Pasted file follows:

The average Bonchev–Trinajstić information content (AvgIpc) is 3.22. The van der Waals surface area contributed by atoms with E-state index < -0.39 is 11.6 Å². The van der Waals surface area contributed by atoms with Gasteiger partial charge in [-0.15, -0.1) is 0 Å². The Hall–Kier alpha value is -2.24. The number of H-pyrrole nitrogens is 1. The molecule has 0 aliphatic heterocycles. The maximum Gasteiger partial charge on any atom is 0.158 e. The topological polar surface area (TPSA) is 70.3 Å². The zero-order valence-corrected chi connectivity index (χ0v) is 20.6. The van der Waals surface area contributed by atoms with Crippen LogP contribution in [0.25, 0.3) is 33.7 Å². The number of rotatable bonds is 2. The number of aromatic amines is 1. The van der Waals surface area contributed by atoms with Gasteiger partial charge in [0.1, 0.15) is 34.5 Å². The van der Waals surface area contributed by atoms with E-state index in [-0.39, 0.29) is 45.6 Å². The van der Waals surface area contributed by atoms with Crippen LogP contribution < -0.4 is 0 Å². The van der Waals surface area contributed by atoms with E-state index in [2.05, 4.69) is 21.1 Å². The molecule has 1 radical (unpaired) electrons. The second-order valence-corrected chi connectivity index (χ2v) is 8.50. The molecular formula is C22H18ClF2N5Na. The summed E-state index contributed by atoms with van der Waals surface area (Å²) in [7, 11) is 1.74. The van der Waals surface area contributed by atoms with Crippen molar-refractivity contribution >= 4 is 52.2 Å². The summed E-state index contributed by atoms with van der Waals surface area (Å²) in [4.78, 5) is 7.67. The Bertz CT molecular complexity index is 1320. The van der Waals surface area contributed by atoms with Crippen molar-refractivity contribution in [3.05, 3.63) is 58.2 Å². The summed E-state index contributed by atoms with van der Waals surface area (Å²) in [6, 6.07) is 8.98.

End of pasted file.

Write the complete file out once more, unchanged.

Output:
The average Bonchev–Trinajstić information content (AvgIpc) is 3.22. The van der Waals surface area contributed by atoms with E-state index < -0.39 is 11.6 Å². The van der Waals surface area contributed by atoms with Gasteiger partial charge in [-0.15, -0.1) is 0 Å². The Hall–Kier alpha value is -2.24. The number of H-pyrrole nitrogens is 1. The molecule has 0 aliphatic heterocycles. The maximum Gasteiger partial charge on any atom is 0.158 e. The topological polar surface area (TPSA) is 70.3 Å². The zero-order valence-corrected chi connectivity index (χ0v) is 20.6. The van der Waals surface area contributed by atoms with Crippen LogP contribution in [0.25, 0.3) is 33.7 Å². The number of rotatable bonds is 2. The number of aromatic amines is 1. The van der Waals surface area contributed by atoms with Gasteiger partial charge in [0.1, 0.15) is 34.5 Å². The van der Waals surface area contributed by atoms with E-state index in [-0.39, 0.29) is 45.6 Å². The van der Waals surface area contributed by atoms with Crippen LogP contribution < -0.4 is 0 Å². The van der Waals surface area contributed by atoms with E-state index in [2.05, 4.69) is 21.1 Å². The molecule has 1 radical (unpaired) electrons. The second-order valence-corrected chi connectivity index (χ2v) is 8.50. The molecular formula is C22H18ClF2N5Na. The summed E-state index contributed by atoms with van der Waals surface area (Å²) in [7, 11) is 1.74. The van der Waals surface area contributed by atoms with Crippen molar-refractivity contribution >= 4 is 52.2 Å². The summed E-state index contributed by atoms with van der Waals surface area (Å²) in [4.78, 5) is 7.67. The Bertz CT molecular complexity index is 1320. The van der Waals surface area contributed by atoms with Crippen molar-refractivity contribution in [3.05, 3.63) is 58.2 Å². The summed E-state index contributed by atoms with van der Waals surface area (Å²) in [6, 6.07) is 8.98.